The French automaker announced its own electrification strategy for the next decade, after a wave of similar announcements by automakers small and large over the past several months. Renault’s plan dubbed Nouvelle Vague, or New Wave, envisions the carmaker as a “energy transition leader” that will focus on clean energy, services, and technology through engineering mobility solutions that are more sustainable, in addition to engineering smarter vehicles.
Renault Brand CEO Luca de Meo outlined the company’s vision, which aims to have nine out of 10 of the automaker’s vehicles electrified by 2030. The New Wave will also see a focus on technology dubbed Software République, which will bring together expertise from over 2,000 engineers from several leading software companies including Dassault Systèmes and STMicroelectronics to Renault’s technology and services efforts—an ecosystem that promises to bring together artificial intelligence, mobility services, cybersecurity, and microelectronics.
The Software République effort is effectively Renault’s version what they call “mobility,” as opposed to the relatively confined aims of auto manufacturing of the past.
“The vehicle is no longer the central point of the automotive value chain, as software, electronics, and on-board intelligence increasingly determine both the value and use of the vehicle for new mobility needs and services,” de Meo said. “We want to work together with partners in the Software République to position ourselves as a pioneer in this new mobility value chain.”
Renault also intends to become Europe’s greenest brand by focusing on car recycling with the Renault Re-Factory, with plans to see up to 120,000 vehicles recycled each year, reclaiming almost 80% of strategic recycled materials for use in new EV batteries. The automaker plans to be the world’s foremost automaker when it comes to the percentage of recycled materials used in the manufacture of new cars.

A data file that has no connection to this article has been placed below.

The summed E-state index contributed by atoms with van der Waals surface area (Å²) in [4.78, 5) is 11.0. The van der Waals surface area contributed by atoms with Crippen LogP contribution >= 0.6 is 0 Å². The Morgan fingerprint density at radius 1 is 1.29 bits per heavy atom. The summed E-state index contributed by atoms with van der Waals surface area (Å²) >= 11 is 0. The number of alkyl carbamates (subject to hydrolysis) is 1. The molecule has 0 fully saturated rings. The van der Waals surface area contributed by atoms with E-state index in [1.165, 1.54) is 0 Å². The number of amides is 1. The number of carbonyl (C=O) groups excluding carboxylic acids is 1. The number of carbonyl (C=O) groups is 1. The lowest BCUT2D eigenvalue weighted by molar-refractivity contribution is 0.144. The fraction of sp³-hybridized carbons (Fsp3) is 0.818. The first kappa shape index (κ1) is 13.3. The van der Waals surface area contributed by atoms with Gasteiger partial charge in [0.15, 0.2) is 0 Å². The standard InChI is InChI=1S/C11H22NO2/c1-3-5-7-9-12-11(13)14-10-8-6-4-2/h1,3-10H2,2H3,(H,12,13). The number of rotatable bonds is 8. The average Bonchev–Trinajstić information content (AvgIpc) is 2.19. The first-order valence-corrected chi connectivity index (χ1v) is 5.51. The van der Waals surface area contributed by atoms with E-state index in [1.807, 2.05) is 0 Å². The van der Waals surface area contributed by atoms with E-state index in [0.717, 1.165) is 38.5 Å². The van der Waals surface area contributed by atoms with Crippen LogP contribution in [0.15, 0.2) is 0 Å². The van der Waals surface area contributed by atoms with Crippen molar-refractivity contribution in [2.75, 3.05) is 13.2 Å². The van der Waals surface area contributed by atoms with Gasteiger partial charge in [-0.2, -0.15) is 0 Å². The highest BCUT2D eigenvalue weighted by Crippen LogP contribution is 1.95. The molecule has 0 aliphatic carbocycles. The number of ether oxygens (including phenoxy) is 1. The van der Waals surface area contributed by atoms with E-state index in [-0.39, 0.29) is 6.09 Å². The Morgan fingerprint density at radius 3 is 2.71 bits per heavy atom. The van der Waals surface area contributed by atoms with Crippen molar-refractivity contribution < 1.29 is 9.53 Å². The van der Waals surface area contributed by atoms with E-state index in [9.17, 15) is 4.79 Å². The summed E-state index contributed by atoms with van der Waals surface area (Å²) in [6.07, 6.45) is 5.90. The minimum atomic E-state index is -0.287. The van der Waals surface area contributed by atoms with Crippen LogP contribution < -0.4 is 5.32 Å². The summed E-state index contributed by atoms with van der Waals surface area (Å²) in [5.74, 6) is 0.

To signal a new era for the automaker, Renault has also rolled out a new logo, which will be phased in starting in 2022 and will spread to the entire Renault range by 2024.
Of course, when it comes to the automaker’s 2030 plans, electrified does not equal electric, so Renault plans to have quite a few hybrids in the mix. It also cannot ignore the pace of EV adoption in markets that are not western Europe, but where Renault has a substantial presence. So its plan to have nine out of 10 vehicles in its lineup electrified must be seen in that context.
When it comes to hybrids Renault plans to add several new offerings to its lineup, which already includes the Captur and Megane E-Tech plug-in hybrid, seen above.
Renault has quite a head start on a number of automakers in Europe, including rivals from the Volkswagen Group and PSA, which includes Peugeot, Opel/Vauxhall, and Citroen, having seen impressive sales with the Renault Zoe electric hatch for the past few years.
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